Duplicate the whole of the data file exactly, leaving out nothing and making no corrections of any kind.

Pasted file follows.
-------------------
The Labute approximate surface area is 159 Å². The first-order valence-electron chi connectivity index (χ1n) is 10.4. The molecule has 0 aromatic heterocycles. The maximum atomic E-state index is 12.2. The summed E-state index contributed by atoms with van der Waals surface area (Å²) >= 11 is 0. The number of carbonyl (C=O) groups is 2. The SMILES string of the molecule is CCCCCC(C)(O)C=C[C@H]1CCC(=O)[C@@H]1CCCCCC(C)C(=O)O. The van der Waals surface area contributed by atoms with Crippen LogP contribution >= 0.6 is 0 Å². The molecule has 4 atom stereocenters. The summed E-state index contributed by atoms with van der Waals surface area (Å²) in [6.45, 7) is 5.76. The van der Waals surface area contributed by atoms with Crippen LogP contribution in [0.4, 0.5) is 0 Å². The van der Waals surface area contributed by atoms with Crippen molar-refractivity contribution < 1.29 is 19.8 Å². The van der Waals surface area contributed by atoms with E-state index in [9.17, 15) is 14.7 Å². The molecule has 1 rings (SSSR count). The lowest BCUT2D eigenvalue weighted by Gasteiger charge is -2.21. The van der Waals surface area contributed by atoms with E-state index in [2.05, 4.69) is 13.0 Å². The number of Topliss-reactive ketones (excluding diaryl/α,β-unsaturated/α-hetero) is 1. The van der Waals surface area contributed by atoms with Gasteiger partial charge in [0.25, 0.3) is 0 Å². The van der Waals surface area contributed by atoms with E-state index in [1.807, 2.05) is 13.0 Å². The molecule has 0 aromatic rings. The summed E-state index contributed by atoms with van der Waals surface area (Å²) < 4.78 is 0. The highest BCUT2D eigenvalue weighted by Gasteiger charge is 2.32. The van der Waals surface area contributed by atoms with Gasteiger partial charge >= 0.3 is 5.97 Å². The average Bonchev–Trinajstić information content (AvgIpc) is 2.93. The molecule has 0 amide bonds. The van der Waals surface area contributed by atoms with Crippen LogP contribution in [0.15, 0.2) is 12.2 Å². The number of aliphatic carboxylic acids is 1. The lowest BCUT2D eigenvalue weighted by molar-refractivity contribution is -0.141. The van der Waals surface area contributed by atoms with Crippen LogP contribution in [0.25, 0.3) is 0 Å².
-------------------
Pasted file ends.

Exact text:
The Labute approximate surface area is 159 Å². The first-order valence-electron chi connectivity index (χ1n) is 10.4. The molecule has 0 aromatic heterocycles. The maximum atomic E-state index is 12.2. The summed E-state index contributed by atoms with van der Waals surface area (Å²) >= 11 is 0. The number of carbonyl (C=O) groups is 2. The SMILES string of the molecule is CCCCCC(C)(O)C=C[C@H]1CCC(=O)[C@@H]1CCCCCC(C)C(=O)O. The van der Waals surface area contributed by atoms with Crippen LogP contribution >= 0.6 is 0 Å². The molecule has 4 atom stereocenters. The summed E-state index contributed by atoms with van der Waals surface area (Å²) in [6.45, 7) is 5.76. The van der Waals surface area contributed by atoms with Crippen LogP contribution in [0.4, 0.5) is 0 Å². The van der Waals surface area contributed by atoms with Crippen molar-refractivity contribution < 1.29 is 19.8 Å². The van der Waals surface area contributed by atoms with E-state index in [9.17, 15) is 14.7 Å². The molecule has 1 rings (SSSR count). The lowest BCUT2D eigenvalue weighted by Gasteiger charge is -2.21. The van der Waals surface area contributed by atoms with E-state index in [2.05, 4.69) is 13.0 Å². The number of Topliss-reactive ketones (excluding diaryl/α,β-unsaturated/α-hetero) is 1. The van der Waals surface area contributed by atoms with Gasteiger partial charge in [0.25, 0.3) is 0 Å². The van der Waals surface area contributed by atoms with E-state index in [1.807, 2.05) is 13.0 Å². The molecule has 0 aromatic rings. The summed E-state index contributed by atoms with van der Waals surface area (Å²) < 4.78 is 0. The highest BCUT2D eigenvalue weighted by Gasteiger charge is 2.32. The van der Waals surface area contributed by atoms with Gasteiger partial charge >= 0.3 is 5.97 Å². The average Bonchev–Trinajstić information content (AvgIpc) is 2.93. The molecule has 0 amide bonds. The van der Waals surface area contributed by atoms with Crippen LogP contribution in [0.15, 0.2) is 12.2 Å². The number of aliphatic carboxylic acids is 1. The lowest BCUT2D eigenvalue weighted by molar-refractivity contribution is -0.141. The van der Waals surface area contributed by atoms with Crippen LogP contribution in [0.25, 0.3) is 0 Å².